In one notorious case, the United Arab Emirates built Palm Jumeirah, the ostensibly glamorous artificial archipelago in the shape of a palm tree, over what had been a protected marine reserve. It buried three square miles of living coral under tons of rock and sand. (Palm Jumeirah is now said to be sinking back into the sea.)

The people behind such projects often “have little idea of understanding of what is underwater,” or how marine ecosystems works, according to Sheppard. He describes another case in an unnamed country, where a restoration program had established artificial reefs to create habitat, as the natural reefs were vanishing. Together with a ban on fishing, this resulted in a rapid recovery of corals and large groupers—a prize game fish—followed immediately by pressure from officials to allow spearfishing. Informed that this would destroy the value of the restoration project, the officials then asked if there could at least be spearfishing on holidays “with the reasoning that one day per week surely could not matter.” The only way to get them to understand why this wouldn’t work was to put it in terrestrial terms: Would they also allow one-day-a-week hunting in that nation’s struggling Arabian oryx recovery program?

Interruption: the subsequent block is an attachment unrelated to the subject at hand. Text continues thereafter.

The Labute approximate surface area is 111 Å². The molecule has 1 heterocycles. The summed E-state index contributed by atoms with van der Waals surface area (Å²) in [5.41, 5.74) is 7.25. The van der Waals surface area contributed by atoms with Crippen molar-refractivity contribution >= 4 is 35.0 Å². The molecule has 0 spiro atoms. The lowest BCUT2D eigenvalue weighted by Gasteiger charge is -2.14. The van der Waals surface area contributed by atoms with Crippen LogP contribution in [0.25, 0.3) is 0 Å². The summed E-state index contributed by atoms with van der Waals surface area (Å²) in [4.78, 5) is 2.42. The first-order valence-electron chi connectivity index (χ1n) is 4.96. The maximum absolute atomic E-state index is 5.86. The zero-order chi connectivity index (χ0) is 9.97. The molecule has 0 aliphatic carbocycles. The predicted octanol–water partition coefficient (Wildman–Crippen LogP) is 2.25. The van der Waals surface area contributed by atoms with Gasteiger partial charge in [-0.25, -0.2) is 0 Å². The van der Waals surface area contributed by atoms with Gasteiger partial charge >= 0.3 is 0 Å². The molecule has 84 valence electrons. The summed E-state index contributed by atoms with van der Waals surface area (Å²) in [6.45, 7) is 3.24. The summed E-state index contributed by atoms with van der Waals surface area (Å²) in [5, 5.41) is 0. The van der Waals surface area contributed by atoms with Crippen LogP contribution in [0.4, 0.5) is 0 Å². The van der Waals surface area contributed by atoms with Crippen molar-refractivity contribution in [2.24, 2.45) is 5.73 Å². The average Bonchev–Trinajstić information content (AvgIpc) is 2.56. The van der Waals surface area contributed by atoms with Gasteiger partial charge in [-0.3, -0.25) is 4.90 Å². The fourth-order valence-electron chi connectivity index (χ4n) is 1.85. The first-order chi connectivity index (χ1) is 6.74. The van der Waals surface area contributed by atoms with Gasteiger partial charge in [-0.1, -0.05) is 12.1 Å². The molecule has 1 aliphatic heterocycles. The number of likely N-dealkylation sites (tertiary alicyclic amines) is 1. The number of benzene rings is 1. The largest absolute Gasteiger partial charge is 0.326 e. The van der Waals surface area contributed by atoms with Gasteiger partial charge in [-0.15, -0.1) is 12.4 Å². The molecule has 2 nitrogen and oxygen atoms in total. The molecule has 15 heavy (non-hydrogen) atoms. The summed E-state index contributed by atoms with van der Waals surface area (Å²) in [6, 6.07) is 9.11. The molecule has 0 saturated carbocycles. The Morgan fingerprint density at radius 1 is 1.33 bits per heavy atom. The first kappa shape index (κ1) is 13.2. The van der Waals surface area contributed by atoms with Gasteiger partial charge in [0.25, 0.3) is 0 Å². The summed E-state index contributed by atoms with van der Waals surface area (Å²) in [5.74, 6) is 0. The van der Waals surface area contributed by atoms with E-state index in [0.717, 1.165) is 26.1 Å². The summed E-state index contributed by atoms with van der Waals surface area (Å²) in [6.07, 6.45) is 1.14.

To save the Gulf—“a very enclosed and not particularly large marine basin”–will require far more cooperation among the eight Gulf nations, according to Sheppard. Satellites have tracked sediment “plumes from one state going right into another, where they will smother the sea grass and algae beds and coral reefs.”

Whether such episodes result in protests from one state to another is unknown because the workings of Gulf State governments are largely hidden. But writing last year in the journal City, John Burt, a marine biologist at New York University Abu Dhabi, argued that “the highly centralized decision-making framework characteristic of governance in this region” might actually be an advantage in addressing these kinds of problems, because of the potential for “rapid changes in policy direction and financial support for … more environmentally sustainable urban development on the Gulf’s coasts.”

First, though, the Gulf States—Bahrain, Kuwait, Oman, Qatar, Saudi Arabia, and the United Arab Emirates, together with Iraq and Iran—need to admit that they have a problem. The next step after that isn’t to do more research, Sheppard writes: “We already know enough about what is killing the shallow marine habitats of the Gulf—it is no longer a scientific issue and indeed has not been for a couple of decades.”